I Origins

Could it be that the eyes of an individual are the window to this person’s soul? At least that is what is suggested by the writers of the science fiction drama film ‘I Origins’ (‘Eye’ Origins – gedit ?).

The film was written, directed, and produced by Mike Cahill who isn’t new to the independent film production, having previously directed another low-budget science fiction drama film Another Earth, that was a big success at the 2011 Sundance Film Festival and additionally won a handful of Awards at other film festivals.

I Origins tells the story of a graduate student, Ian (Michael Pitt), who with his colleagues Kenny (Steven Yeun) and Karen (Brit Marling) researches the evolution of eyes.

One day, at a Halloween party, Ian meets an intriguing girl, Sofi (Astrid Berges-Frisbey), and photographs her eyes (explaining her that “it’s just something I do”). There is an instant chemistry between the two, but after a fleeting romance Sofi suddenly leaves the party without any explanation. Ian continues with his research, but cannot forget about Sofi. He has however no means of finding her again, as she left him with no telephone number or other contact information.

Then, by a lucky coincidence, Ian happens upon an advertisement billboard featuring Sofi's unmistakable eyes, and uses it to track her down through the Internet. The two meet, start to date and before long Ian moves in with Sofi. Despite Ian being very rational and Sofi rather spiritual, their relationship quickly develops to a stage when they decide to marry. On their would-be wedding day (the registrar informs them that there is a 24-hour waiting period after the application is filed before the license can be picked up and the actual marriage can take place) Karen calls Ian, informing him that she has observed a particular species of earthworm, Eisenia Fetida that, although blind, has the PAX6 gene necessary for the development of eyes. This is the major breakthrough Ian, Kenny and Karen have been waiting for and working towards all that time.

Ian rushes to the laboratory to see Karen’s discovery with his own eyes and takes Sofi along. When Sofi, who is religious, finds out that Ian conducts his research in order to disprove creationists (by proving that eyes have evolved rather than have been created by some supreme being), she becomes upset, likening humans to these blind worms. Just because the worms cannot see light, it doesn't mean that light doesn't exist. Similarly, just because humans cannot see God, it does not follow that God doesn't exist.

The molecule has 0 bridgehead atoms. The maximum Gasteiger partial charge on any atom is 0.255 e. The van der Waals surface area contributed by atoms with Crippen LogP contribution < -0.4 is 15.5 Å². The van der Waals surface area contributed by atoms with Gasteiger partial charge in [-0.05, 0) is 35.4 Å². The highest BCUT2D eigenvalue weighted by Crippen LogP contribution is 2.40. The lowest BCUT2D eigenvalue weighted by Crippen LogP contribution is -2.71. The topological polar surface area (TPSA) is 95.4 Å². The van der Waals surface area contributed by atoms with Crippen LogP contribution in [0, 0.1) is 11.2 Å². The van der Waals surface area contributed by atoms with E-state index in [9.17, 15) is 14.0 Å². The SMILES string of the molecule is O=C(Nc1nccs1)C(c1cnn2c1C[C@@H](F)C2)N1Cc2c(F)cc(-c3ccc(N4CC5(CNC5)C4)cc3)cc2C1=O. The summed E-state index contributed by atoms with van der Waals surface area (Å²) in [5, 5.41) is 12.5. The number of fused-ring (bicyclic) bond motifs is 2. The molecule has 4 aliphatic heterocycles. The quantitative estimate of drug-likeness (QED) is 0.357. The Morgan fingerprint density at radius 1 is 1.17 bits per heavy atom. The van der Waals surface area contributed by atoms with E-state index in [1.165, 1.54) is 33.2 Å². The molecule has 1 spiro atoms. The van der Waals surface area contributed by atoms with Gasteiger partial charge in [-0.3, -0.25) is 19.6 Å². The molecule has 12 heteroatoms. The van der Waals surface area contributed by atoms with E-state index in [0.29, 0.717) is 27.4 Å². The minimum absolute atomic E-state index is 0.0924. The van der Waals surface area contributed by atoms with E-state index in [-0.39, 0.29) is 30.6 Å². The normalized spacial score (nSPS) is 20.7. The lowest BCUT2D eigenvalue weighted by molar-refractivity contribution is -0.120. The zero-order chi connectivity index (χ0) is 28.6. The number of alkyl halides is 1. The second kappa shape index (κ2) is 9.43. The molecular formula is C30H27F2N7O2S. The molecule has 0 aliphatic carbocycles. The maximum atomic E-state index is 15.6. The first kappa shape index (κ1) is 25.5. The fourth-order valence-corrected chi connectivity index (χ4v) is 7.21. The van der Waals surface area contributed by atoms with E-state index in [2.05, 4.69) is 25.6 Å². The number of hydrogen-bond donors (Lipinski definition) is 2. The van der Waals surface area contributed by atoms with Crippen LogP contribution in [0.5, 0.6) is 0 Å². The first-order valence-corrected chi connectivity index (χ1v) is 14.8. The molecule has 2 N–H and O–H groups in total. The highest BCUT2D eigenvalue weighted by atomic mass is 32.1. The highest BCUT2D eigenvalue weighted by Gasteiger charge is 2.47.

Later that day, when they are returning from Ian’s work back to their place, the lift they are taking breaks down and Sofi dies in a freak accident. Ian is inconsolable, but he continues with his work. Gradually, he becomes close to Karen, with whom he is in daily contact at their workplace, until one day when he breaks down and she is comforting him, a more intimate relationship develops between the two.

Seven years later, Ian is a respected scientist in his field, now living with Karen who just gave birth to their first child. The hospital takes a routine scan of the baby’s iris, that, when entered into the database, appears to match with another person's eyes. Initially, this is dismissed as a glitch in the new computer system.

A few months later, when the baby undergoes an experimental test for autism, it starts crying after seeing a photograph of a particular person. Ian suspects that there is more to the test than they are told and, after doing some background checks on Dr. Simmons who suggested the test, he finds out that the scientist is doing research in the field of reincarnation. Intrigued, Ian travels to Idaho, where he finds that the person whose eyes match their baby's had died two years earlier, just before their baby has been conceived.

Ian’s former research partner, Kenny, the creator of the iris database, helps Ian and Karen run some iris photos of deceased people through the database to see if there are any matches. To their astonishment, the results indicate that Sofi's eyes match those of a young girl in India.

Encouraged by understanding and supportive Karen, Ian travels to India to find the girl. He soon finds the facility that did the iris scans, but learns that the girl is an orphan and will be very hard to find. Almost having given up hope, in a last-ditch attempt to find the girl, Ian places an advert on a billboard with a photo of Sofi's eyes and the offer of a reward to anybody who knows the girl with the matching pair of eyes.

Some time later, Ian finds a little girl staring at the billboard, with her eyes matching Sofi's down to the last detail and imperfection. He takes the girl, whose name is Salomina, back to his hotel room and contacts Karen over Skype. With her help, Ian conducts a simple test on the girl, presenting her with a series of pictures depicting assorted objects and people related to Sofi, as well as some control images not connected to her in any way. Although Salomina initially picks mostly the pictures associated with Sofi, she becomes progressively more and more hesitant, with the final results inconclusive.

Ian feels foolish travelling all the way to India indulging in false hope. But just as he prepares to leave the hotel with the girl, she panics and starts crying when faced with taking a lift down to the lobby. Ian embraces crying Salomina and remembers Sofi’s words, when they once discussed their mortality: “Don’t worry, we will find each other again”.

TRIVIA: Brit Marling, who played Ian’s assistant Karen in the movie, appeared as Rhoda in Another Earth - another science fiction film by Mike Cahill, and his directorial debut.